The material presented is suitable for case studies in university courses such as General Ecology (cycling of matter and energy, land use, agricultural ecosystems), Environmental Science and Sustainable Development (eutrophication, policy making), Food and Meal Sciences (food production, food societies). Especially Granstedt (2012) may be used as a main textbook in more specialized courses like the university course Sustainable Food Societies given by BERAS in 2012.
Farming for the Future – with a focus on the Baltic Sea Region
In this book, Artur Granstedt describes how ecologically adapted farming, based on local recycling and renewable energy sources, can reduce the eutrophication of the Baltic Sea and even help to reduce climate change. We are presented with descriptions of the ecosystems that support the health of the biosphere – terrestrial and marine, the climate, and global food production. In addition to that, a historical overview of agricultural practices which can deplete the resources that support our existence is given. The author explains, with examples, how we can restore fertility to the soil, bring depleted land back to bloom and produce food that can nourish the world. In English and Swedish.
Artur Granstedt holds a Ph.D. in Agronomics is Associate Professor at Södertörn University, and Coordinator of the BERAS project (Baltic Ecological Recycling Agriculture and Society).
Guidelines for Ecological Recycling Agriculture
Highly intensive and specialized agriculture endangers the environment of the Baltic Sea. BERAS Implementation contributes to solve this problem through a systemic shift to Ecological Recycling Agriculture. Guidelines developed by scientists and advisors provide expertise for Ecological Recycling Agriculture (ERA) to farmers and advisers as well as for the educational sector and decision makers.
Farming Guidelines (Vol. 1) provide practical recommendations for ERA. They present agronomic measures and optimization strategies for effective nutrient recycling within and between farms during and after conversion. Software Tools help to improve crop rotation planning and nitrogen fluxes at farm level.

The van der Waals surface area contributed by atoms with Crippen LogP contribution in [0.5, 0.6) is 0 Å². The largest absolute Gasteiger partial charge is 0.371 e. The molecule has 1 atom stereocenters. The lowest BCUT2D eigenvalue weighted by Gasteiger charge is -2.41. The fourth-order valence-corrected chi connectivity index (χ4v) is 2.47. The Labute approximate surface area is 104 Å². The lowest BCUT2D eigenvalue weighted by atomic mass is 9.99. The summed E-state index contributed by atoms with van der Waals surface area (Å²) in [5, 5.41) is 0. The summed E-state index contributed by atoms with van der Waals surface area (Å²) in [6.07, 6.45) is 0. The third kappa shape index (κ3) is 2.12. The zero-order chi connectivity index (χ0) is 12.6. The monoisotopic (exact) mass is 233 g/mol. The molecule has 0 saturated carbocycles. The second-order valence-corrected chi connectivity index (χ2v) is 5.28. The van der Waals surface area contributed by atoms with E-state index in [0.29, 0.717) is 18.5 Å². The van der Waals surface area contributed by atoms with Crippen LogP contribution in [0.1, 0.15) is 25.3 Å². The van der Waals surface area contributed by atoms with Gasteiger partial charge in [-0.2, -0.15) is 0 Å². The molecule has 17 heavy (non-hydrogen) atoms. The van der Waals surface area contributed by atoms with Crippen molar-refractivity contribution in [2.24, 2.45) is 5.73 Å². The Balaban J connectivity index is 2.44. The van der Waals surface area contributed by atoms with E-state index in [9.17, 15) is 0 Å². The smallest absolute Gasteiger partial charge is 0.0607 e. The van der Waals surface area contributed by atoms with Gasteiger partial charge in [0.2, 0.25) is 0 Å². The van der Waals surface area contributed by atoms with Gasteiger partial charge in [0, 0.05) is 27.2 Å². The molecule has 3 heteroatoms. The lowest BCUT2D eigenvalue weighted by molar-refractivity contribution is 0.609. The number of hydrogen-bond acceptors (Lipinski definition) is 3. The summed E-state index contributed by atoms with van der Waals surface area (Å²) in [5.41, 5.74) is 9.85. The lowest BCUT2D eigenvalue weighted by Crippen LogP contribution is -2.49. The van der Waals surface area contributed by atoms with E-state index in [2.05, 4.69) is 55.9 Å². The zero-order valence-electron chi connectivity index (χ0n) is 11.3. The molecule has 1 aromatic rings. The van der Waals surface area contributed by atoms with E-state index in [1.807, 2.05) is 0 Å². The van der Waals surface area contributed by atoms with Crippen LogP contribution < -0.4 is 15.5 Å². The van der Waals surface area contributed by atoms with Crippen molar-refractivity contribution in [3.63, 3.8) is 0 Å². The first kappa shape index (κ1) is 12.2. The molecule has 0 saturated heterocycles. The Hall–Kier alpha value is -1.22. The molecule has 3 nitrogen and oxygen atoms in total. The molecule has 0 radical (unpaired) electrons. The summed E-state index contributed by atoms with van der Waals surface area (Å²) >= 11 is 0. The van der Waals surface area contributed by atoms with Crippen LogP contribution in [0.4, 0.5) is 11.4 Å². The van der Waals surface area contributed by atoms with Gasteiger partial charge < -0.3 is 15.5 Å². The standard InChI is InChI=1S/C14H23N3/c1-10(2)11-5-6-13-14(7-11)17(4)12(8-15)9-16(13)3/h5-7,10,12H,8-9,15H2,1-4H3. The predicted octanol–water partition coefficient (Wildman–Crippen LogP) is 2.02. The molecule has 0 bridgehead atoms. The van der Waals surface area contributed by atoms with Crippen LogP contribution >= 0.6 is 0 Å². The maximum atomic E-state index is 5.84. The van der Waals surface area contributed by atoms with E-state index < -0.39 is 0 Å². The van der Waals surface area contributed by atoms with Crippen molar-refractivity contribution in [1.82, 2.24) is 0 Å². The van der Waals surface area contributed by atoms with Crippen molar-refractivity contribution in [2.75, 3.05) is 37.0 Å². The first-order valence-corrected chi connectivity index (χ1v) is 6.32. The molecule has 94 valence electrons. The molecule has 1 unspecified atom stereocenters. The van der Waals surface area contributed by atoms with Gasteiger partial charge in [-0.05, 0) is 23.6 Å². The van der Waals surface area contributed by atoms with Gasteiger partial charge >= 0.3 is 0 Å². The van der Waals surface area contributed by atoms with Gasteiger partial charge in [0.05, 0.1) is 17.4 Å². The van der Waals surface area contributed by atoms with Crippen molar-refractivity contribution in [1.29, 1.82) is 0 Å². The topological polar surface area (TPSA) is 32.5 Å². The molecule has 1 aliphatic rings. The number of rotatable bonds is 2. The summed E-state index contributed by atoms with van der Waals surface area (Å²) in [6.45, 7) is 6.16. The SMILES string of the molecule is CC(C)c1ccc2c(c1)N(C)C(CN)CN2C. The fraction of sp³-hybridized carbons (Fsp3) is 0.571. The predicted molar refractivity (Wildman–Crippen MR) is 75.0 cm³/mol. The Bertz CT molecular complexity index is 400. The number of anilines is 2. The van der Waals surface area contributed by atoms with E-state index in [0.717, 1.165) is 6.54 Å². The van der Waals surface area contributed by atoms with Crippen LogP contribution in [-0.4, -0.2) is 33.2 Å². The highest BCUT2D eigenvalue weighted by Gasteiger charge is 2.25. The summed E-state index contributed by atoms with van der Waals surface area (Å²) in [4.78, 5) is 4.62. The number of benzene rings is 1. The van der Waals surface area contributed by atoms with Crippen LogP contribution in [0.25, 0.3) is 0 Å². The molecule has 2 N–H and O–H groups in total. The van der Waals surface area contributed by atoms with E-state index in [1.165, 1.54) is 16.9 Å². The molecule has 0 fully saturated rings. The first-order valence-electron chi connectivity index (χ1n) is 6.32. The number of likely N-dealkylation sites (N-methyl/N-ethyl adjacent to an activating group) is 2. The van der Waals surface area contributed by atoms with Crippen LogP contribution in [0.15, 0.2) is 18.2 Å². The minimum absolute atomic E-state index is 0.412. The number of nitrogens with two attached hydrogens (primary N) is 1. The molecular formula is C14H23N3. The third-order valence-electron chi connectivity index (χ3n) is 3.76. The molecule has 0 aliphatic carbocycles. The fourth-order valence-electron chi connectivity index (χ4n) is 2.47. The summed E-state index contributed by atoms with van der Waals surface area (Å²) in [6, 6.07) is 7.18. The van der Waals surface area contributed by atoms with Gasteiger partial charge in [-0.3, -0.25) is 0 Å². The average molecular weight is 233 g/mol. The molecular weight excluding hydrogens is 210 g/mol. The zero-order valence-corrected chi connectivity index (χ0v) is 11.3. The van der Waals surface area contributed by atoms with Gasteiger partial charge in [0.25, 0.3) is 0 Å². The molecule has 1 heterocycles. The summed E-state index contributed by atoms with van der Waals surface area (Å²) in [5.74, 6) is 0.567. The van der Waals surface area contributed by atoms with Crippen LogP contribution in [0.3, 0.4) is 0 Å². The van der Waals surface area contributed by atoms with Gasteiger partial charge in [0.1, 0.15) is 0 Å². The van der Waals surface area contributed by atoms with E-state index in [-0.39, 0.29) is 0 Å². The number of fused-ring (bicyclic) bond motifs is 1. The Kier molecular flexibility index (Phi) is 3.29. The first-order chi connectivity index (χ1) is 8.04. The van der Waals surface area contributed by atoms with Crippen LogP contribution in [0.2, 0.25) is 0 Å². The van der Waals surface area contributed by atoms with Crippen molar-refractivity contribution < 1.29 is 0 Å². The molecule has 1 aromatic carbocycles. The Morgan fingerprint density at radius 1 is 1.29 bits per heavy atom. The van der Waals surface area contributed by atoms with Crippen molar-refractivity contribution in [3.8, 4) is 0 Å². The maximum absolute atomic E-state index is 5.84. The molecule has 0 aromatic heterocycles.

Stein-Bachinger, Reckling, Granstedt et al.
Economic Guidelines (Vol. 2) give advice and support to farmers on how to plan the conversion process and highlight how the changes to ERA farming will affect the farm economy.
Reeder, Redelberger, Schmidt
Marketing Guidelines (Vol. 3) provide support and ideas to farmers on how to more effectively promote and sell organic and ERA products.
Jonczyk, Stalenga, Heinonen, Koreleska
Farm Examples (Vol. 4) are a personal presenta¬tion of different farms around the Baltic Sea. They focus on the chal¬lenges and future plans of farms mainly in con-version to ERA.
Koker, Stein-Bachinger et al.
To read and download, please visit ERA Guidelines
Policy Interventions for Ecological Recycling Agriculture
A book by Peter Einarsson with recommendation for policies, legislation and strategies for conversion to BERAS principles
Ecological recycling agriculture (ERA) results in low animal densities, high animal feed self-sufficiency, and low plant nutrient surplus. Model estimates indicate that a conversion to ERA would enable agriculture in the Baltic Sea region to meet the plant nutrient reduction targets agreed under the Baltic Sea Action Plan (BSAP). The paper explores the policy options available to governments that wish to promote a conversion to ERA. It concludes that although WTO and EU memberships impose certain policy restrictions, national flexibility is considerable both in terms of legislation, taxation and financial support schemes. For EU member states, there exist a number of little-used possibilities to utilize funding from the Common Agricultural Policy (CAP) to reward farmers for recycling practices. While more fundamental reform of the CAP would be needed to introduce ERA on a broad scale, much can be done already in the current policy framework. A number of policy tools are already used by national governments to address nutrient surpluses in agriculture, but coherent strategies are missing and the systemic nature of nutrient surpluses – emphasized by current science – is not well understood. Among the key recommendations in this paper are the following measures, all of which are immediately available to national governments.
To read and download, please visit Policy publications
BERAS Summer Academy
A five weeks long (7,5 ECTS) summer course for university students took place in 2012. The course address among other issues: What is a food society? How does the food society contribute to the environmental situation in the Baltic Sea? How can plant and animal production be part of a sustainable agriculture? Two of these five weeks, 23 July – 3 August, was spent in Sweden at Campus Järna, some 40 km south from Stockholm. The area around Campus Järna offers a unique set of organic farms, food enterprises, retailers etc giving the students good opportunities to get a grasp of all aspects of a sustainable food society.
Read and download the course description here
BERAS Implementation (2010-2013) Reports
To read and download the results from BERAS Implementation, please visit BERAS Implementation’s website
BERAS 2003-2006 Reports
To read and download the results from research carried out in BERAS project (2003-2006), please visit Research publications
Peer Reviewed Articles
To read and download BERAS related peer reviewed article, please visit Research publications